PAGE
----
Where would the son stand in relation to his dead father? The funeral director placed a line of tape beside the casket.
“Now when you’re speaking you might be overcome, so take a moment to swallow. Some chew gum. I am sorry about your loss. Words don’t convey, I know, but just look sharp. I won’t allow cameras into the viewing. The dead don’t photograph well, take my word, they actually deflect light.”
The funeral director’s back was the size of a blazer larger than the one he wore. One wondered about the stain on his left sleeve: whose fluids? Maybe he was a father who occasionally poured milk on himself. Maybe he was worse. He stood in a corner now but the son knew where he would be after the funeral. He had seen him chatting with his mother after she paid for the casket, brushing off her cheeks, encouraging her to sit with him in a nearby park. The son watched as his mother transformed her misery into wadded tissues she put back in with the clean ones, so the box was globby. He would not have done it that way. He did things with clarity and purpose. He memorized his speech. He did not accept the tissues she passed him. Her grief surpassed his way of dealing.
Now he got by, as far as managing the dull time waiting for the service to begin, folding and refolding the day’s order of condolences: first the priest, then the uncle, then him, then, if she could speak, his mother. As usual his sister could not be counted on to arrive, but she had sent something living that splayed beside the casket. One of her flowers touched the dead father’s face. The dead father looked up into its cup, its lanky sex hanging out and leaving a yellow powder above his eyebrow. This could be where she would kiss him had she been there, had her lips not been fooling around in some other state.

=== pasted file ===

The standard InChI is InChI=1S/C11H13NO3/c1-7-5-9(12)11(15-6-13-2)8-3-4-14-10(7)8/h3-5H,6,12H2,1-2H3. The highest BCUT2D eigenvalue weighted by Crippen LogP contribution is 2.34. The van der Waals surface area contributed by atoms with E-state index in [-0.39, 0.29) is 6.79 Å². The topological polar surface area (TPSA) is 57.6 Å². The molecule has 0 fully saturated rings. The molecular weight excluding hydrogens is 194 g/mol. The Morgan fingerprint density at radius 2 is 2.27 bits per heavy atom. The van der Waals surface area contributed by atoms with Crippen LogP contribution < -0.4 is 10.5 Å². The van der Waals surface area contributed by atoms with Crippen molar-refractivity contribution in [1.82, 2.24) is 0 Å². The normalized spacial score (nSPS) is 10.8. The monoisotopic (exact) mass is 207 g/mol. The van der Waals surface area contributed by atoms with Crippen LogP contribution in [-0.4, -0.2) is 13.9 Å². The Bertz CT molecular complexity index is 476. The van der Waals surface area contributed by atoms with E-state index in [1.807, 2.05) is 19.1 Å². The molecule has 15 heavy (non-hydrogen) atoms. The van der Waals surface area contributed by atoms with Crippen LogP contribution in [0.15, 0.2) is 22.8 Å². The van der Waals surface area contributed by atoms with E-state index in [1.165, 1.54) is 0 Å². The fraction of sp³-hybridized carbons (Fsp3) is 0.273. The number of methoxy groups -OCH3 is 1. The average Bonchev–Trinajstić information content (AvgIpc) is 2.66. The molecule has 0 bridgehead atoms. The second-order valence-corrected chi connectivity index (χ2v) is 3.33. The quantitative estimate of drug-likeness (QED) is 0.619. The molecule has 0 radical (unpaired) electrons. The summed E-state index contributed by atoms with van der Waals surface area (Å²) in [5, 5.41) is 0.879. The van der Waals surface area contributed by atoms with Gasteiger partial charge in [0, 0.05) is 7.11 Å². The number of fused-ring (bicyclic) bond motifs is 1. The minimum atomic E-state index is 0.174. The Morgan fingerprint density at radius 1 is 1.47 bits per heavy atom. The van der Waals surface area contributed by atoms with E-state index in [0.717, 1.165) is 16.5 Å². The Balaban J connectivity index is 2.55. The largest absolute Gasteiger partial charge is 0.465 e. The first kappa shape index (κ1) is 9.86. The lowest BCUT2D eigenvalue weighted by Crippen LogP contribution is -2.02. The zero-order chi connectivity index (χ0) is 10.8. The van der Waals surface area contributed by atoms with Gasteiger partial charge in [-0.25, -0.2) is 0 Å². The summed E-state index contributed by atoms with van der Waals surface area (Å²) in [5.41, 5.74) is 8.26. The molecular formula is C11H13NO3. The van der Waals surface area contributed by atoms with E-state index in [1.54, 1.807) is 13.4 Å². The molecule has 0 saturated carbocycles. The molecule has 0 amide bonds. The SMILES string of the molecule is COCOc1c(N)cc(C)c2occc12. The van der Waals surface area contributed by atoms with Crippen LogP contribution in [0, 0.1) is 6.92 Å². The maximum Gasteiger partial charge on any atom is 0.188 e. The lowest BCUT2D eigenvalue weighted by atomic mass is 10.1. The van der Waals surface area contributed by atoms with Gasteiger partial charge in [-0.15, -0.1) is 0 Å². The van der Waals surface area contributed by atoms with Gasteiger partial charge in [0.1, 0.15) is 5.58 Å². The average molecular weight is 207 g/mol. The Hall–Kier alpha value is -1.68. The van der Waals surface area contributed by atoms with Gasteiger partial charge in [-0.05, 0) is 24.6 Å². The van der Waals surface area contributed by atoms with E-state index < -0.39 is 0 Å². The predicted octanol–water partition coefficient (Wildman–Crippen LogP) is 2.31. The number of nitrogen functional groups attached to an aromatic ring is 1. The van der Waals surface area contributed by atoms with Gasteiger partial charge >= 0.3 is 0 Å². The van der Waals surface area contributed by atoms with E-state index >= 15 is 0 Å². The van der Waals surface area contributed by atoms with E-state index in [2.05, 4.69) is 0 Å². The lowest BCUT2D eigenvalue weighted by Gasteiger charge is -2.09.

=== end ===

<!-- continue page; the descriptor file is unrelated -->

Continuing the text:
In a corner the funeral director coughed and dimmed the lights. In dimmer light, people cry more fretfully. The son didn’t know where to look. He and the dead father would collect rocks along the railroad tracks and put them in a tumbler. He and the dead father would speed up time’s fumbling. They came home filthy. If they came home bloody, the dead father would use the hose to spray him unbloodied. His skin would be chafed and his mother would try to soothe it. He would pull away and save his game before she could press reset. Then he would watch the screen be controlled by the machine’s ghost hands while his mother’s hands spread the cold cream across his skin, finding a rash where she thought he’d long grown out of being damp. She would say to the dead father, Where are you taking him? Where are you going?
The uncle spoke about being his dead brother’s twin. When the uncle was a boy and stuttered, his dead brother beat up the teasing kids. His dead brother sneaked a BB gun into church and shot the chalice that held the communion juice. When his dead brother was punished, he spent the month in his room reading about reflection and refraction. This segued to his dead brother studying optometry. They all—the uncle pointed to the ones with glasses—saw through his dead brother’s eyes. On “eyes” the son rose. This was his cue. He walked to the podium. On the way he noticed the stain above the dead father’s eye. He pushed away the flower and knocked over its vase. The funeral director rose out of a corner saying, Let me, let me, his constricted arms waving. The son nodded. He could not allow the others to distract him. He knew they counted on him, and had for a while, to say the things they knew but could not say. He had already parted from them, the fleshy family, the way a hand parts from a wave.